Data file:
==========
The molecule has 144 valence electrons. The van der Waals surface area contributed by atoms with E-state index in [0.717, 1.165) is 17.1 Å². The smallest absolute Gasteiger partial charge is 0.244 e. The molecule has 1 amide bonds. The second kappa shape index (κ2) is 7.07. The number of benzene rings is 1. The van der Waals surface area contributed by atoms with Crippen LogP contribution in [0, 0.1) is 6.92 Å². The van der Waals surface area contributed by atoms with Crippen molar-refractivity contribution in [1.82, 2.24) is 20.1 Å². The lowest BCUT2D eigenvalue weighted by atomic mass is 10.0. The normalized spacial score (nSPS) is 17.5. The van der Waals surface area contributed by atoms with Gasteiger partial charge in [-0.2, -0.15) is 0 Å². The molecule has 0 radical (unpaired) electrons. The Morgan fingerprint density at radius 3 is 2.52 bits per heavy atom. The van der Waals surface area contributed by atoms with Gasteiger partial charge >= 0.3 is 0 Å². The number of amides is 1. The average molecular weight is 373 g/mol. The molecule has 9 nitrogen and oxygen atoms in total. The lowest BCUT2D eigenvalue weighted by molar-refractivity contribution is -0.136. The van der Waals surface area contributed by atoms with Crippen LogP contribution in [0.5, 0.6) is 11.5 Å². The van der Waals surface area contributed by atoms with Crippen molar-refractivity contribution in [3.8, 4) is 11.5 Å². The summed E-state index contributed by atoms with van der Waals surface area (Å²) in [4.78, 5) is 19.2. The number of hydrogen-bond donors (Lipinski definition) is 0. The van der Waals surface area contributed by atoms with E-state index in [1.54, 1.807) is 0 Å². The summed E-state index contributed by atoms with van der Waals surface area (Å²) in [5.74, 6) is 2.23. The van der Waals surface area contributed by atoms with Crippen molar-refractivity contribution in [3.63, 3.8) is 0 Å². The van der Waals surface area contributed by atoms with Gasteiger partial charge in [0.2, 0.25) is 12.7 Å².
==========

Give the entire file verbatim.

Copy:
The molecule has 144 valence electrons. The van der Waals surface area contributed by atoms with E-state index in [0.717, 1.165) is 17.1 Å². The smallest absolute Gasteiger partial charge is 0.244 e. The molecule has 1 amide bonds. The second kappa shape index (κ2) is 7.07. The number of benzene rings is 1. The van der Waals surface area contributed by atoms with Crippen LogP contribution in [0, 0.1) is 6.92 Å². The van der Waals surface area contributed by atoms with Crippen molar-refractivity contribution in [1.82, 2.24) is 20.1 Å². The lowest BCUT2D eigenvalue weighted by atomic mass is 10.0. The normalized spacial score (nSPS) is 17.5. The van der Waals surface area contributed by atoms with Gasteiger partial charge in [-0.2, -0.15) is 0 Å². The molecule has 0 radical (unpaired) electrons. The Morgan fingerprint density at radius 3 is 2.52 bits per heavy atom. The van der Waals surface area contributed by atoms with Gasteiger partial charge >= 0.3 is 0 Å². The number of amides is 1. The average molecular weight is 373 g/mol. The molecule has 9 nitrogen and oxygen atoms in total. The lowest BCUT2D eigenvalue weighted by molar-refractivity contribution is -0.136. The van der Waals surface area contributed by atoms with Crippen LogP contribution in [0.5, 0.6) is 11.5 Å². The van der Waals surface area contributed by atoms with Crippen molar-refractivity contribution in [3.8, 4) is 11.5 Å². The summed E-state index contributed by atoms with van der Waals surface area (Å²) in [4.78, 5) is 19.2. The number of hydrogen-bond donors (Lipinski definition) is 0. The van der Waals surface area contributed by atoms with E-state index in [1.54, 1.807) is 0 Å². The summed E-state index contributed by atoms with van der Waals surface area (Å²) in [5.74, 6) is 2.23. The van der Waals surface area contributed by atoms with Crippen molar-refractivity contribution in [3.63, 3.8) is 0 Å². The van der Waals surface area contributed by atoms with Gasteiger partial charge in [0.2, 0.25) is 12.7 Å².